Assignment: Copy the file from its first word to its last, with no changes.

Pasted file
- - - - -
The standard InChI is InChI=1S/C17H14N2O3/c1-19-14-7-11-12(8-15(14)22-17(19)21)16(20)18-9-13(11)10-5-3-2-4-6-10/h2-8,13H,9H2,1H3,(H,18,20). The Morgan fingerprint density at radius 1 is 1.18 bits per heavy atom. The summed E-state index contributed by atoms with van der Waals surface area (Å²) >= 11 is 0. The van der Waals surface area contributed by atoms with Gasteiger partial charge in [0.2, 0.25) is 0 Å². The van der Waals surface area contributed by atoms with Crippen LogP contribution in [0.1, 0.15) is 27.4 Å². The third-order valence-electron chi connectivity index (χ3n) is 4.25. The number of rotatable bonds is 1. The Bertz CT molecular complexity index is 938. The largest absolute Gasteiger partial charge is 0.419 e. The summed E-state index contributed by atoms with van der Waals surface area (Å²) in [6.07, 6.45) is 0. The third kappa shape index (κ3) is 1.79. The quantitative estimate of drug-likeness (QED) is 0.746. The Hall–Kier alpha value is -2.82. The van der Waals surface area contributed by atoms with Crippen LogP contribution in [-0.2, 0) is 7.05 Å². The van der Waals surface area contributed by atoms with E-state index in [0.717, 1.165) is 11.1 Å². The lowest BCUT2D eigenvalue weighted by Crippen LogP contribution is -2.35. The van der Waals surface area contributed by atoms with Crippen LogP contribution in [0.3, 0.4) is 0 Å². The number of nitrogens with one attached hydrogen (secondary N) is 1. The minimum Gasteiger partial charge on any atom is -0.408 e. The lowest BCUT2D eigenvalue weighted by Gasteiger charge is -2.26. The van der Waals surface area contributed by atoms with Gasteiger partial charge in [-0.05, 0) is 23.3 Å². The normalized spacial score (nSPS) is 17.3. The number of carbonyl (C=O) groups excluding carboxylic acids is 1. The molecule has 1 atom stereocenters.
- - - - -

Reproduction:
The standard InChI is InChI=1S/C17H14N2O3/c1-19-14-7-11-12(8-15(14)22-17(19)21)16(20)18-9-13(11)10-5-3-2-4-6-10/h2-8,13H,9H2,1H3,(H,18,20). The Morgan fingerprint density at radius 1 is 1.18 bits per heavy atom. The summed E-state index contributed by atoms with van der Waals surface area (Å²) >= 11 is 0. The van der Waals surface area contributed by atoms with Gasteiger partial charge in [0.2, 0.25) is 0 Å². The van der Waals surface area contributed by atoms with Crippen LogP contribution in [0.1, 0.15) is 27.4 Å². The third-order valence-electron chi connectivity index (χ3n) is 4.25. The number of rotatable bonds is 1. The Bertz CT molecular complexity index is 938. The largest absolute Gasteiger partial charge is 0.419 e. The summed E-state index contributed by atoms with van der Waals surface area (Å²) in [6.07, 6.45) is 0. The third kappa shape index (κ3) is 1.79. The quantitative estimate of drug-likeness (QED) is 0.746. The Hall–Kier alpha value is -2.82. The van der Waals surface area contributed by atoms with Crippen LogP contribution in [-0.2, 0) is 7.05 Å². The van der Waals surface area contributed by atoms with E-state index in [0.717, 1.165) is 11.1 Å². The lowest BCUT2D eigenvalue weighted by Crippen LogP contribution is -2.35. The van der Waals surface area contributed by atoms with Crippen LogP contribution in [0.3, 0.4) is 0 Å². The number of nitrogens with one attached hydrogen (secondary N) is 1. The minimum Gasteiger partial charge on any atom is -0.408 e. The lowest BCUT2D eigenvalue weighted by Gasteiger charge is -2.26. The van der Waals surface area contributed by atoms with Gasteiger partial charge in [-0.05, 0) is 23.3 Å². The normalized spacial score (nSPS) is 17.3. The number of carbonyl (C=O) groups excluding carboxylic acids is 1. The molecule has 1 atom stereocenters.